Thursday, March 07, 2013
This post was inspired by an Adobe survey stat that showed 16% of respondents thought that internet advertising was creepy. This is a world shared by fake people, fraudsters, thieves, con men, and of course you and me. To weed out the creepy, there are political movements in creating a standard for digital privacy, but at the same time still giving governments the ability to police the criminal element. Legislation in the U.S., Europe and Canada are going through the public debate process right now.

The advertising community wants as much online consumer behaviour data as possible, and would favour as much as they can get down to the last website viewed. This will enable them to better target a message to the reader—the marketing utopia. The way people are tracked online is through what is called a computer cookie. And no, you cannot eat this cookie.


Here is the definition of a computer cookie according to Wikipedia:

“A cookie, also known as an HTTP cookie, web cookie, or browser cookie, is usually a small piece of data sent from a website and stored in a user's web browser while a user is browsing a website. When the user browses the same website in the future, the data stored in the cookie can be retrieved by the website to notify the website of the user's previous activity.”

Current business practices have it that a cookie is automatically placed on your computer when you visit a site. In Europe, some websites will ask if it can put a cookie on your computer before you enter the site. The privacy issue at stake can be illustrated by this example: Say you are window shopping at a mall and somebody is following you around everywhere, seeing everything you are doing, and whenever they notice you stop at a store they come up and offer you a deal for that store. Wouldn’t you feel a little creeped out by this? This is what happens online all the time.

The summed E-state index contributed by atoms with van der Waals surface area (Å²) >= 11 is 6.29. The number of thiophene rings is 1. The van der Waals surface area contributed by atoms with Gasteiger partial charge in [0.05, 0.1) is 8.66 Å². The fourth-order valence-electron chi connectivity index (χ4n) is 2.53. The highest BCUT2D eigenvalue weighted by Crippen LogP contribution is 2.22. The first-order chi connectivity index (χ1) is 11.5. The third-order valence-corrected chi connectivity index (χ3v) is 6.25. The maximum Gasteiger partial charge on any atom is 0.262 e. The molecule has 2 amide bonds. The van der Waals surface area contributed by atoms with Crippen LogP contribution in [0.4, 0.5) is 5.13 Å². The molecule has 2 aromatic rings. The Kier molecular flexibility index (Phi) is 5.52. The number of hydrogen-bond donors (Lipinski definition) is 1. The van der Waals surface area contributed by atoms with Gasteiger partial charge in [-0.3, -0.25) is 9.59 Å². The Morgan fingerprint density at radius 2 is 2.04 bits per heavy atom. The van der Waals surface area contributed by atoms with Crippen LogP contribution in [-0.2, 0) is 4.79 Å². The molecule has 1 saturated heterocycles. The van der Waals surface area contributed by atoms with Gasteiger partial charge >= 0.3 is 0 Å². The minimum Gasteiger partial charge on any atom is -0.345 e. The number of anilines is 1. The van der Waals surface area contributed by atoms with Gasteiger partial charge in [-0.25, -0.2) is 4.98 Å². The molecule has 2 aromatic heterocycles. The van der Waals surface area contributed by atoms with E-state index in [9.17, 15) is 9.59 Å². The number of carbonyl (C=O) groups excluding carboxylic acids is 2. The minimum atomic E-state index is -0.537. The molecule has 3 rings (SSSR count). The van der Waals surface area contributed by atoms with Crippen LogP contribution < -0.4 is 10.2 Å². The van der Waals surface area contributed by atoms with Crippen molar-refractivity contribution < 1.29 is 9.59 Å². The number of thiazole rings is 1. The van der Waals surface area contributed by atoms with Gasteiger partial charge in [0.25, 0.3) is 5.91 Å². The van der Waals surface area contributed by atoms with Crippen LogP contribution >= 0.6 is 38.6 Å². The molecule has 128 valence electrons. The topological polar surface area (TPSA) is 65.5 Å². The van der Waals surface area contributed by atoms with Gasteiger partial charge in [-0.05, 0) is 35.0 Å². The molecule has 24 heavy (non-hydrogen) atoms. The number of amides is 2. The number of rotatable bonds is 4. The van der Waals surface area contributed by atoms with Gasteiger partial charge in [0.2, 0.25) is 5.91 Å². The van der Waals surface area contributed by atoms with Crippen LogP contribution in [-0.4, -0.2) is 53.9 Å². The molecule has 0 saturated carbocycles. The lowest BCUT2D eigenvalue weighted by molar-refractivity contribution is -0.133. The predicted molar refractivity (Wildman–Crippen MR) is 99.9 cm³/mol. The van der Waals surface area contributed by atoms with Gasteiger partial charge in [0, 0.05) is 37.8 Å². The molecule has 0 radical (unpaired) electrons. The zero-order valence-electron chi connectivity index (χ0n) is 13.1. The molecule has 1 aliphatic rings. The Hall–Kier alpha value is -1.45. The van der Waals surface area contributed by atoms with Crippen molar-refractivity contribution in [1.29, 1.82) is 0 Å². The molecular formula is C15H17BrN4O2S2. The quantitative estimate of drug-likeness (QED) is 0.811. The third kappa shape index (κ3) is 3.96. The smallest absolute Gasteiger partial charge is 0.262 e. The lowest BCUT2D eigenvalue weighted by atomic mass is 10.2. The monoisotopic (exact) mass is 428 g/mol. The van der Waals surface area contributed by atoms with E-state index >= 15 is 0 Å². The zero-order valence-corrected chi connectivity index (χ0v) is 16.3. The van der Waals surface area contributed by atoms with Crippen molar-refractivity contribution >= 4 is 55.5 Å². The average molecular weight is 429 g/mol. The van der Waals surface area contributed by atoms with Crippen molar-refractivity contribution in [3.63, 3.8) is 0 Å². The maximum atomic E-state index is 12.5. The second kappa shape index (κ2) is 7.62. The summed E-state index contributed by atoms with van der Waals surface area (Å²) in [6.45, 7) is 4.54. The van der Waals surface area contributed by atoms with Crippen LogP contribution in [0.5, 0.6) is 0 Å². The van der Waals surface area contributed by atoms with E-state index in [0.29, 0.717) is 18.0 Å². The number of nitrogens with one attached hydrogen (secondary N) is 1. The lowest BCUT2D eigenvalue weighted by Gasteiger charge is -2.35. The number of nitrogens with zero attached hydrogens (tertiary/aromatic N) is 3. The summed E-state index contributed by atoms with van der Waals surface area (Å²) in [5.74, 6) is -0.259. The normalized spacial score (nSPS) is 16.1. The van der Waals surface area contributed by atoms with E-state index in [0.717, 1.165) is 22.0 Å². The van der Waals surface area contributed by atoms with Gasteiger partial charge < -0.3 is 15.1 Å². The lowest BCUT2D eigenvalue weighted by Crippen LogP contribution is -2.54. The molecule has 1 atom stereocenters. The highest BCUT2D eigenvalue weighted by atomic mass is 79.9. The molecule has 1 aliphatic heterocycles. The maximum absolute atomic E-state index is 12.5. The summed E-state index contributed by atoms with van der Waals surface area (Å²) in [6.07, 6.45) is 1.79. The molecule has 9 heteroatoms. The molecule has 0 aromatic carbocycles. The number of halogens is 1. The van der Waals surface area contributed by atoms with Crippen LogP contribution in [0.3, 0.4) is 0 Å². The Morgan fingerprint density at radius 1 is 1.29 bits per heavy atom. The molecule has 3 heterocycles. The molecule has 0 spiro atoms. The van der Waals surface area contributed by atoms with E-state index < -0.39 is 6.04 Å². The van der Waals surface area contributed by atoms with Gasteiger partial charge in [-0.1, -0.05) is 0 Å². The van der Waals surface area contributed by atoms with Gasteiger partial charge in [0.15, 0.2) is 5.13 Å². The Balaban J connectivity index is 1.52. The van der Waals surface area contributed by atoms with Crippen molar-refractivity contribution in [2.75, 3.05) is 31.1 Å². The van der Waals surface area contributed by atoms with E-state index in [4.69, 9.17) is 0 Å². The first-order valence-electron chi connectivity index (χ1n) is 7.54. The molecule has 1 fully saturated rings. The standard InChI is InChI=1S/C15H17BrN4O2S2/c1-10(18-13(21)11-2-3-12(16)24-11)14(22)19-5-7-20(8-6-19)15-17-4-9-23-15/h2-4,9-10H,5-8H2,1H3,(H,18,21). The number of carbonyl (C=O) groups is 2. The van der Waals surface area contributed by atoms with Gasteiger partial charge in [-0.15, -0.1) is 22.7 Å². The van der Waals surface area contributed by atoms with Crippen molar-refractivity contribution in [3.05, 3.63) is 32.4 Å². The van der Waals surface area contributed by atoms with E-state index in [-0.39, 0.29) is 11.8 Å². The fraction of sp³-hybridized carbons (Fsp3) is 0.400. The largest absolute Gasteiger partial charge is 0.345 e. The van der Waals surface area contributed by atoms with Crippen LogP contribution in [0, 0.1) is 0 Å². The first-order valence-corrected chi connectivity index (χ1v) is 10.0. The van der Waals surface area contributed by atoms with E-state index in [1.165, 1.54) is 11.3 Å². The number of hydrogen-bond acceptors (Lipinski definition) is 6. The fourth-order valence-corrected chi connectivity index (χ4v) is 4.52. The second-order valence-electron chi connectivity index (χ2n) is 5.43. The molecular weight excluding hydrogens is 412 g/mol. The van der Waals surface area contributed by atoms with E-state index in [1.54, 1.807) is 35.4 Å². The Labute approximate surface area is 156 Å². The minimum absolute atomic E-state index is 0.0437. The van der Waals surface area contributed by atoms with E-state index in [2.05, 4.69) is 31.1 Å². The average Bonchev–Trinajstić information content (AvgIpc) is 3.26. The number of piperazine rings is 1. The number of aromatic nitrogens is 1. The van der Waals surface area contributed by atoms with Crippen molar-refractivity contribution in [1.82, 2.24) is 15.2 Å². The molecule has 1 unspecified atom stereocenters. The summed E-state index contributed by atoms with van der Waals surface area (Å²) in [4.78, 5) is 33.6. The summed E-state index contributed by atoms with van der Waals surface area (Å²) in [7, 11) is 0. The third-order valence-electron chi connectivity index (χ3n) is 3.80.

The importance of permission-based business practices for email marketing programs has now filtered down to cookies on computers, tablets and smartphones. There are established rules of privacy in other areas like your banking, health care and phone call histories, where some are secret and others require a court order, and I assume the internet will get there too.

But, cookies play a valuable role for magazine publishers, enabling digital mags and online portals to authenticate a subscriber through various wall models. This is how newspapers set up free trial periods for their content. Computer readers on all devices have the ability to not accept cookies as part of the device setup, but you will then not have access to social media sites that require cookies.

Historically, once magazine publishers obtained a customer’s name they had the right to do with it as they pleased for business purposes, but in today’s political environment stricter rules might prevail for online. Hopefully, common sense will win out, and privacy issues get resolved with some old-fashioned good manners reigning online.

About Me
Martin Seto

Martin Seto is the producer of the Canadian Online Publishing Awards (COPAS) with 30 years of life expereince in technology, advertising, media and creative exploration. He can be reached at marty(dot)seto(at) or 416-907-6562, and on LinkedIn.

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Lorene Shyba says:
Full of terrific information, Thanks!...
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